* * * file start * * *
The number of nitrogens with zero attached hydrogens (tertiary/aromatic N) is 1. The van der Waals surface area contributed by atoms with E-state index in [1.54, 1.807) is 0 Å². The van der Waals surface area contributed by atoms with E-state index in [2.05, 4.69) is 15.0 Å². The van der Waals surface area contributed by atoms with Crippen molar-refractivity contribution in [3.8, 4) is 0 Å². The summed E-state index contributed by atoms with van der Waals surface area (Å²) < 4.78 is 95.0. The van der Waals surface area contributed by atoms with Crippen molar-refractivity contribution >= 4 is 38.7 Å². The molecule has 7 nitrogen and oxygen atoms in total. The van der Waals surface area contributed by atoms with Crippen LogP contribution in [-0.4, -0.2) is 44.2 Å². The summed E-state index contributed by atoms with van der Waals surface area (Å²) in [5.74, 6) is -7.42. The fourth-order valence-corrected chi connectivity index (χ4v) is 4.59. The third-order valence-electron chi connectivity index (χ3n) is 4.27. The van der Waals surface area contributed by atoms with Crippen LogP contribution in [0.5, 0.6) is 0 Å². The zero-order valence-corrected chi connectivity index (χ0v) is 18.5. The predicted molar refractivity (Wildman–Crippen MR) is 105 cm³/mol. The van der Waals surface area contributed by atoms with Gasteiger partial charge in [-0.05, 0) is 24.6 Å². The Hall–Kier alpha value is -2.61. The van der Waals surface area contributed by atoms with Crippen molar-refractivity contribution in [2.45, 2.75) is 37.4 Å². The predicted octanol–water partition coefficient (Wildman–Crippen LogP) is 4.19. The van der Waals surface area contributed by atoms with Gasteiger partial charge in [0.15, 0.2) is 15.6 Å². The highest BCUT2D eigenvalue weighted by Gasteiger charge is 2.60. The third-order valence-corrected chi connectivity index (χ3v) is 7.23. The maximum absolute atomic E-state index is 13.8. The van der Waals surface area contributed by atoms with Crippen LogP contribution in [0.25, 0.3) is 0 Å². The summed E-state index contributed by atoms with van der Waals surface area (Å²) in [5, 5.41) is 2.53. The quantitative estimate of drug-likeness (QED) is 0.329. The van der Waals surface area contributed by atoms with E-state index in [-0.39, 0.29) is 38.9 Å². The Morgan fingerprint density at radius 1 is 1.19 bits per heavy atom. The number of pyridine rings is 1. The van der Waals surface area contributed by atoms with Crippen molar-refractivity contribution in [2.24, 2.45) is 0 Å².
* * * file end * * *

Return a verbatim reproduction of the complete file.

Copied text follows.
The number of nitrogens with zero attached hydrogens (tertiary/aromatic N) is 1. The van der Waals surface area contributed by atoms with E-state index in [1.54, 1.807) is 0 Å². The van der Waals surface area contributed by atoms with E-state index in [2.05, 4.69) is 15.0 Å². The van der Waals surface area contributed by atoms with Crippen molar-refractivity contribution in [3.8, 4) is 0 Å². The summed E-state index contributed by atoms with van der Waals surface area (Å²) < 4.78 is 95.0. The van der Waals surface area contributed by atoms with Crippen molar-refractivity contribution >= 4 is 38.7 Å². The molecule has 7 nitrogen and oxygen atoms in total. The van der Waals surface area contributed by atoms with Crippen LogP contribution in [-0.4, -0.2) is 44.2 Å². The summed E-state index contributed by atoms with van der Waals surface area (Å²) in [5.74, 6) is -7.42. The fourth-order valence-corrected chi connectivity index (χ4v) is 4.59. The third-order valence-electron chi connectivity index (χ3n) is 4.27. The van der Waals surface area contributed by atoms with Crippen LogP contribution in [0.5, 0.6) is 0 Å². The zero-order valence-corrected chi connectivity index (χ0v) is 18.5. The predicted molar refractivity (Wildman–Crippen MR) is 105 cm³/mol. The van der Waals surface area contributed by atoms with Gasteiger partial charge in [-0.05, 0) is 24.6 Å². The Hall–Kier alpha value is -2.61. The van der Waals surface area contributed by atoms with Crippen molar-refractivity contribution in [2.45, 2.75) is 37.4 Å². The predicted octanol–water partition coefficient (Wildman–Crippen LogP) is 4.19. The van der Waals surface area contributed by atoms with Gasteiger partial charge in [0.15, 0.2) is 15.6 Å². The highest BCUT2D eigenvalue weighted by Gasteiger charge is 2.60. The third-order valence-corrected chi connectivity index (χ3v) is 7.23. The maximum absolute atomic E-state index is 13.8. The van der Waals surface area contributed by atoms with Crippen LogP contribution in [0.25, 0.3) is 0 Å². The summed E-state index contributed by atoms with van der Waals surface area (Å²) in [5, 5.41) is 2.53. The quantitative estimate of drug-likeness (QED) is 0.329. The van der Waals surface area contributed by atoms with E-state index in [-0.39, 0.29) is 38.9 Å². The Morgan fingerprint density at radius 1 is 1.19 bits per heavy atom. The number of pyridine rings is 1. The van der Waals surface area contributed by atoms with Crippen molar-refractivity contribution in [2.24, 2.45) is 0 Å².